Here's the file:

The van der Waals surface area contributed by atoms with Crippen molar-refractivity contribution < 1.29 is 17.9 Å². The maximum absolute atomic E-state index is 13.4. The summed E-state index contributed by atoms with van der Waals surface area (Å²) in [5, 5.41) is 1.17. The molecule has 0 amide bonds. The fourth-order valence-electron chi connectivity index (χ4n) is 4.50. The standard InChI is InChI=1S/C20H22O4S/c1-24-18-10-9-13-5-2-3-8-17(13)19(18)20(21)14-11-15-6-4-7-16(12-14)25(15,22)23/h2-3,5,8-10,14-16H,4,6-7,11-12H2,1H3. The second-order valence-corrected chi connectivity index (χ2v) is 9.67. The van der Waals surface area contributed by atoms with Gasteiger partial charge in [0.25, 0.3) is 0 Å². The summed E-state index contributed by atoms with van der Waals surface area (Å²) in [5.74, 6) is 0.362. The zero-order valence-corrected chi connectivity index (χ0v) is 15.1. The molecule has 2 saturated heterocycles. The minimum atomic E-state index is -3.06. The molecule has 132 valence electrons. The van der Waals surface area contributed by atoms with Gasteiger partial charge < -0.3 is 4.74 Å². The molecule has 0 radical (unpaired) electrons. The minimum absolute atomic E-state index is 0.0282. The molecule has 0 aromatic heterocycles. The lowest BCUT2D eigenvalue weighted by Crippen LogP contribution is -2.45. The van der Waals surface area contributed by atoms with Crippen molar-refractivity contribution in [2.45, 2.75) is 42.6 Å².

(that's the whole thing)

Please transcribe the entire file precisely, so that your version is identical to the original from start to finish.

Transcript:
The van der Waals surface area contributed by atoms with Crippen molar-refractivity contribution < 1.29 is 17.9 Å². The maximum absolute atomic E-state index is 13.4. The summed E-state index contributed by atoms with van der Waals surface area (Å²) in [5, 5.41) is 1.17. The molecule has 0 amide bonds. The fourth-order valence-electron chi connectivity index (χ4n) is 4.50. The standard InChI is InChI=1S/C20H22O4S/c1-24-18-10-9-13-5-2-3-8-17(13)19(18)20(21)14-11-15-6-4-7-16(12-14)25(15,22)23/h2-3,5,8-10,14-16H,4,6-7,11-12H2,1H3. The second-order valence-corrected chi connectivity index (χ2v) is 9.67. The van der Waals surface area contributed by atoms with Gasteiger partial charge in [0.25, 0.3) is 0 Å². The summed E-state index contributed by atoms with van der Waals surface area (Å²) in [5.74, 6) is 0.362. The zero-order valence-corrected chi connectivity index (χ0v) is 15.1. The molecule has 2 saturated heterocycles. The minimum atomic E-state index is -3.06. The molecule has 132 valence electrons. The van der Waals surface area contributed by atoms with Gasteiger partial charge < -0.3 is 4.74 Å². The molecule has 0 radical (unpaired) electrons. The minimum absolute atomic E-state index is 0.0282. The molecule has 0 aromatic heterocycles. The lowest BCUT2D eigenvalue weighted by Crippen LogP contribution is -2.45. The van der Waals surface area contributed by atoms with Crippen molar-refractivity contribution in [2.45, 2.75) is 42.6 Å².